I recall reading the details about this in the book Destination Disaster. I was in my early teens when the book came out and it was quite an education about events that lead to the incident and the history of air safety.
 
hunterboy
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RE: 3-3-74...Paris Crash In The Forest

Mon Mar 04, 2013 3:31 pm

I do remember it well. It was the day after the France England rugby international: with the BA flight cancellation, many Englishmen were transferred to the flight at very short notice, who would never have been on the flight
RIP
 
maxpower1954
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RE: 3-3-74...Paris Crash In The Forest

Mon Mar 04, 2013 3:54 pm

Quoting cv990coronado (Reply 24):
The first was the so call "Applegate Memo" Involves communication between Convair ( General Dynamics) who were the subcontractors on part of the fuselage including the cargo door. In this memo Convair told McDonnell/Douglas that it was an unsafe design. They were basically told to get on and built it as there were just sub contractors.

The most amazing part is the aft cargo bulk door blew open BEFORE the AA/THY accidents during a ground pressurisation test at San Diego (General Dynamics/Convair was the contractor for the entire DC-10 fuselage.)

MCD basically told them to mind their own business. They ignored the opinion of a peer manufacturer of the technically excellent 880/990 jet transports because of the costs redesigning the over center latches and lock. Unbelievable.
 
n729pa
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RE: 3-3-74...Paris Crash In The Forest

Mon Mar 04, 2013 5:36 pm

Quoting airsmiles (Reply 2):
and was en-route to London-Heathrow so this accident was badly felt in the UK

Purely FYI....On the 2nd March, France had played England at the Parc des Princes in Paris in a 5 Nations rugby international. A large number of the passengers had been returning from that match on the THY flight. On the 20th April 1974 a charity match between England and France was played at Twickenham to raise money for the families. The final score I believe was ironically the same as the game on the 2nd March, 12-12

The England team could have been on the THY flight, but they managed to catch an earlier AF flight instead.

Very tragic accident.
 
BCal Dc10
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RE: 3-3-74...Paris Crash In The Forest

Mon Mar 04, 2013 5:43 pm

Random fact... My late grandfather was booked on this flight and missed it.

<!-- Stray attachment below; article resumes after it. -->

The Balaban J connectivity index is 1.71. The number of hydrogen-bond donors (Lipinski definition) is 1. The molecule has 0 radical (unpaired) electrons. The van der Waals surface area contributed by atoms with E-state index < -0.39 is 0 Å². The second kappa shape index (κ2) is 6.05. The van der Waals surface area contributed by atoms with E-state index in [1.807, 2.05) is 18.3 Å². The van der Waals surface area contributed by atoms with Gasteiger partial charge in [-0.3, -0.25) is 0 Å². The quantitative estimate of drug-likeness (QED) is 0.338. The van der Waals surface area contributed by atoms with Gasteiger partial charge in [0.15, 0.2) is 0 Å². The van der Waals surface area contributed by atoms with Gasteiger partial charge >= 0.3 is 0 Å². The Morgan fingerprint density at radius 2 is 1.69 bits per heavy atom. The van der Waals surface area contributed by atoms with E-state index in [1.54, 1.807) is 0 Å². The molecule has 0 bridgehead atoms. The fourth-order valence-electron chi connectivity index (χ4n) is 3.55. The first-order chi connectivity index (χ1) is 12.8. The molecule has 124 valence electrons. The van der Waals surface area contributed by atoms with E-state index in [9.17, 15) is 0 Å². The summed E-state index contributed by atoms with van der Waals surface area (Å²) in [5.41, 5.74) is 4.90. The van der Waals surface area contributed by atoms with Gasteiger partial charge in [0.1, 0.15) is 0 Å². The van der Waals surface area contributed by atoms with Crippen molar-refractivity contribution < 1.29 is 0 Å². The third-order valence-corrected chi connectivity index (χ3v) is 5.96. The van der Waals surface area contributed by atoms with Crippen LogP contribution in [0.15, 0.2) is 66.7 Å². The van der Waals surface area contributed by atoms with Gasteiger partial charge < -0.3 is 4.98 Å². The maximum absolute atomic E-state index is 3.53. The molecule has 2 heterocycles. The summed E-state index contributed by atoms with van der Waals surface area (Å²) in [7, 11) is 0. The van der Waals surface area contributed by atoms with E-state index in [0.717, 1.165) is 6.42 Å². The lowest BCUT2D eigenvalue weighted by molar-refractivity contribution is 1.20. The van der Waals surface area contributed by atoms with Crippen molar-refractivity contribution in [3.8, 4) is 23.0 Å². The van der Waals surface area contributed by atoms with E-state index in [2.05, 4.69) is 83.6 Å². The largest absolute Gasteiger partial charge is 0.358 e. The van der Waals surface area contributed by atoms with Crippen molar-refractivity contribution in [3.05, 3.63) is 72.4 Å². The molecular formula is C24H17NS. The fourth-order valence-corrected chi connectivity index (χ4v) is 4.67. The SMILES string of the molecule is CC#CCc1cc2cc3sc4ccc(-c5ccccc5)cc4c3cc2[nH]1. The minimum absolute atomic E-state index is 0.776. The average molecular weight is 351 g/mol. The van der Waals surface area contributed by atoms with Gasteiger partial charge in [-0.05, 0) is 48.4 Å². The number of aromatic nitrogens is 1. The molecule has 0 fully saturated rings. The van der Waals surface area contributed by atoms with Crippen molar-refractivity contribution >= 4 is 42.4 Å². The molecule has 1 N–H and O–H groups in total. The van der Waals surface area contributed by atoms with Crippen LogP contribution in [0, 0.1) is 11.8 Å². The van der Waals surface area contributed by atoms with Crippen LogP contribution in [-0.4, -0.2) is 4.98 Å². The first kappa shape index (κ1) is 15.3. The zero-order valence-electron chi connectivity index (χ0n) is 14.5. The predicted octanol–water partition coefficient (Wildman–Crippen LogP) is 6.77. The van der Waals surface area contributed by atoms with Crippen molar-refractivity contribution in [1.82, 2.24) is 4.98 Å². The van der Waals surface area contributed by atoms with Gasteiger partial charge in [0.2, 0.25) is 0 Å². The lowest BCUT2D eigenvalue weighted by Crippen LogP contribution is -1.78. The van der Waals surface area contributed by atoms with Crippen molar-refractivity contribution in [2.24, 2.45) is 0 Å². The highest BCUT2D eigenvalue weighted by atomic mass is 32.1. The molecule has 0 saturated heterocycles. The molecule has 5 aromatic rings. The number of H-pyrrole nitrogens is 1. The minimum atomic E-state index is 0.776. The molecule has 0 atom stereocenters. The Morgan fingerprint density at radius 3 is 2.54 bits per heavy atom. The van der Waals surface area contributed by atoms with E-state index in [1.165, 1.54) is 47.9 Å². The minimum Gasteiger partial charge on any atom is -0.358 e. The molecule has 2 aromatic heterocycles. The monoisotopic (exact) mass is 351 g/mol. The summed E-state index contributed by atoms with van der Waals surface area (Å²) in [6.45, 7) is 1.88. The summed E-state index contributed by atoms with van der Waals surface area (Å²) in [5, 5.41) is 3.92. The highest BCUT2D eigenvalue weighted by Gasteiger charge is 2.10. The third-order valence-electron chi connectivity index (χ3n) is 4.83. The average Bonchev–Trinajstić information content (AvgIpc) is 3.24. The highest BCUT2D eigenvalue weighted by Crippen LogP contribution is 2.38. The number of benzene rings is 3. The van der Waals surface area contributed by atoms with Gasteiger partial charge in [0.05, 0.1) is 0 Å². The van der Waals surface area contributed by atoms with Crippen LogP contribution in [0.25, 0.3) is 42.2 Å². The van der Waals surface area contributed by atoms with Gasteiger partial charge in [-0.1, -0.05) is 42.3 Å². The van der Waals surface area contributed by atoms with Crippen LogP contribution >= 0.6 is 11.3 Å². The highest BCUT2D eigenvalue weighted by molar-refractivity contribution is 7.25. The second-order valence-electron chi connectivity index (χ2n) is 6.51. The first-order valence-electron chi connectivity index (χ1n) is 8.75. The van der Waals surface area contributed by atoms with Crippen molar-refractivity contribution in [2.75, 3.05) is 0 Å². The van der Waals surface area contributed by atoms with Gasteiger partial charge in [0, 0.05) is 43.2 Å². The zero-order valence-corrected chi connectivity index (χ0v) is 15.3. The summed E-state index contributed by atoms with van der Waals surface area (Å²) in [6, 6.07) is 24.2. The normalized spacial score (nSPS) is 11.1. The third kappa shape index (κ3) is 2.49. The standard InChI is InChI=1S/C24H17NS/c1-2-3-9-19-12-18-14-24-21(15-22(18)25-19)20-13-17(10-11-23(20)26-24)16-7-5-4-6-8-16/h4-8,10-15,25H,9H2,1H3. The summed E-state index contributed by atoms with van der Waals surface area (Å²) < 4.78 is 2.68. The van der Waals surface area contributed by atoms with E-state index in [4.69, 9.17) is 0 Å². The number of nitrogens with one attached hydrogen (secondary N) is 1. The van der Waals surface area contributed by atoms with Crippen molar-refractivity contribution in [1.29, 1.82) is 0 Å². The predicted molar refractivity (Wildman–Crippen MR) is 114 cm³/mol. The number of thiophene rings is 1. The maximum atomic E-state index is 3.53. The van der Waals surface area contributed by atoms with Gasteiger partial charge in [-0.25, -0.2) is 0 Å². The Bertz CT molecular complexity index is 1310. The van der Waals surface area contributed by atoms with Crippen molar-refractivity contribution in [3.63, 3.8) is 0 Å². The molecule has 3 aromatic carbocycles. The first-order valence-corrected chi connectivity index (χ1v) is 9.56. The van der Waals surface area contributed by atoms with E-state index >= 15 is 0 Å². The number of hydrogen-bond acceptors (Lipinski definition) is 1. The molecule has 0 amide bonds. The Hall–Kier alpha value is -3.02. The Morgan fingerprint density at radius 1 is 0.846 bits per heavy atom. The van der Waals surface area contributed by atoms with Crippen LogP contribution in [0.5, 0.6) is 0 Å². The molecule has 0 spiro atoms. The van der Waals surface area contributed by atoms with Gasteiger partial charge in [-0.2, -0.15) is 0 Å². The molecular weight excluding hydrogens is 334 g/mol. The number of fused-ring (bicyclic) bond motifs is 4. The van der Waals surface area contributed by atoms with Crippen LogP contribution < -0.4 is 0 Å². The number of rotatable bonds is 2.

Until the day he passed away, he wouldn't ever speak of it.
 
Beardown91737
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RE: 3-3-74...Paris Crash In The Forest

Mon Mar 04, 2013 6:30 pm

Quoting CairnterriAIR (Thread starter):
Was there a stigma placed on the DC-10 that was later seen after the crash in Chicago?

I don't remember much about TK 981, I was in HS at the time, it was distant, and the sad fact of those days was that air disasters were not terribly unexpected. There was a lot of news coverage of this flight and you could tell that no one had a chance in the forest. The door latch seemed to be a solvable problem that would be corrected.

For American 191, I worked in an office building in downtown Chicago. Word spread around the floor that the big column of black smoke to the northwest was from an airline crash near ORD, and we all could see when we looked out the north and west windows.

In the weeks that followed, most of the media didn't know a lot about aviation, but had a lot to say about the DC-10. The FAA revoked the type certificate and then allowed the DC-10 to fly again after all pylons had been inspected and corrected. A few months later, a WA DC-10 landed on a closed runway and hit a maintenance truck in Mexico City, killing all aboard, and it was reported as "another DC-10 crash". That was about the tone.

Also much was made of AA using a forklift to raise the pylon to the wing. Later it was also said that UA and CO did the same thing, but things had been cooled down by then.

In addition to seeing the smoke, my train home (Milwaukee Road NW line) passed by the southern end of ORD. Also I had a ORD-LAX trip booked for late June on CO. That flight was rebooked from a DC-10 to a 727. CO had to contact everyone by phone to tell them of the rebooking.
135 hrs PIC (mostly PA-28) - not current. Landings at MDW, PIA, JAN.
 
art
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RE: 3-3-74...Paris Crash In The Forest